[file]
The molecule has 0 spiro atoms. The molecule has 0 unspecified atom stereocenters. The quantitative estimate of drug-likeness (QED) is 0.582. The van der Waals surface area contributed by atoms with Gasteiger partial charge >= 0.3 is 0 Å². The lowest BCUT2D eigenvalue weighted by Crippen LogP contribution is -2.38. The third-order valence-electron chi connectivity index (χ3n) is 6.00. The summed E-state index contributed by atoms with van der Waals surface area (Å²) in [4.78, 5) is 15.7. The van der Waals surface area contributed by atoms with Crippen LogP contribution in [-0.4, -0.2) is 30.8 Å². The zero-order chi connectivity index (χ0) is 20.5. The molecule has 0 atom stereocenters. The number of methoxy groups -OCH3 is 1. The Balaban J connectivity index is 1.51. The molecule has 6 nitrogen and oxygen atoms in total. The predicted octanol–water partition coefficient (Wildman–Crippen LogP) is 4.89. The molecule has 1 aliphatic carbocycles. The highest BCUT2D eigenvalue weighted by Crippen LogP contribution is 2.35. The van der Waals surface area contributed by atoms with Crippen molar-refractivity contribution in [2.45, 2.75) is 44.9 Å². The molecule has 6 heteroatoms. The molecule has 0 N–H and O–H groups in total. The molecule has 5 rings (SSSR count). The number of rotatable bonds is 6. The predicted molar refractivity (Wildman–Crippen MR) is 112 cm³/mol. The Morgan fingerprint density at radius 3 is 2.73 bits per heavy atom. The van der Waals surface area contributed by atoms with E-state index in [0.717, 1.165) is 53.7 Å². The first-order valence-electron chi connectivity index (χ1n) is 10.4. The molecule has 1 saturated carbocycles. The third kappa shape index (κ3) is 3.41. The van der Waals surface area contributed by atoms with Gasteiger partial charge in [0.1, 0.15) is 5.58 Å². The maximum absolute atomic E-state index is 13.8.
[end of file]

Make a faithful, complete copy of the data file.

The molecule has 0 spiro atoms. The molecule has 0 unspecified atom stereocenters. The quantitative estimate of drug-likeness (QED) is 0.582. The van der Waals surface area contributed by atoms with Gasteiger partial charge >= 0.3 is 0 Å². The lowest BCUT2D eigenvalue weighted by Crippen LogP contribution is -2.38. The third-order valence-electron chi connectivity index (χ3n) is 6.00. The summed E-state index contributed by atoms with van der Waals surface area (Å²) in [4.78, 5) is 15.7. The van der Waals surface area contributed by atoms with Crippen LogP contribution in [-0.4, -0.2) is 30.8 Å². The zero-order chi connectivity index (χ0) is 20.5. The molecule has 0 atom stereocenters. The number of methoxy groups -OCH3 is 1. The Balaban J connectivity index is 1.51. The molecule has 6 nitrogen and oxygen atoms in total. The predicted octanol–water partition coefficient (Wildman–Crippen LogP) is 4.89. The molecule has 1 aliphatic carbocycles. The highest BCUT2D eigenvalue weighted by Crippen LogP contribution is 2.35. The van der Waals surface area contributed by atoms with Crippen molar-refractivity contribution in [2.45, 2.75) is 44.9 Å². The molecule has 6 heteroatoms. The molecule has 0 N–H and O–H groups in total. The molecule has 5 rings (SSSR count). The number of rotatable bonds is 6. The predicted molar refractivity (Wildman–Crippen MR) is 112 cm³/mol. The Morgan fingerprint density at radius 3 is 2.73 bits per heavy atom. The van der Waals surface area contributed by atoms with E-state index in [0.717, 1.165) is 53.7 Å². The first-order valence-electron chi connectivity index (χ1n) is 10.4. The molecule has 1 saturated carbocycles. The third kappa shape index (κ3) is 3.41. The van der Waals surface area contributed by atoms with Gasteiger partial charge in [0.1, 0.15) is 5.58 Å². The maximum absolute atomic E-state index is 13.8.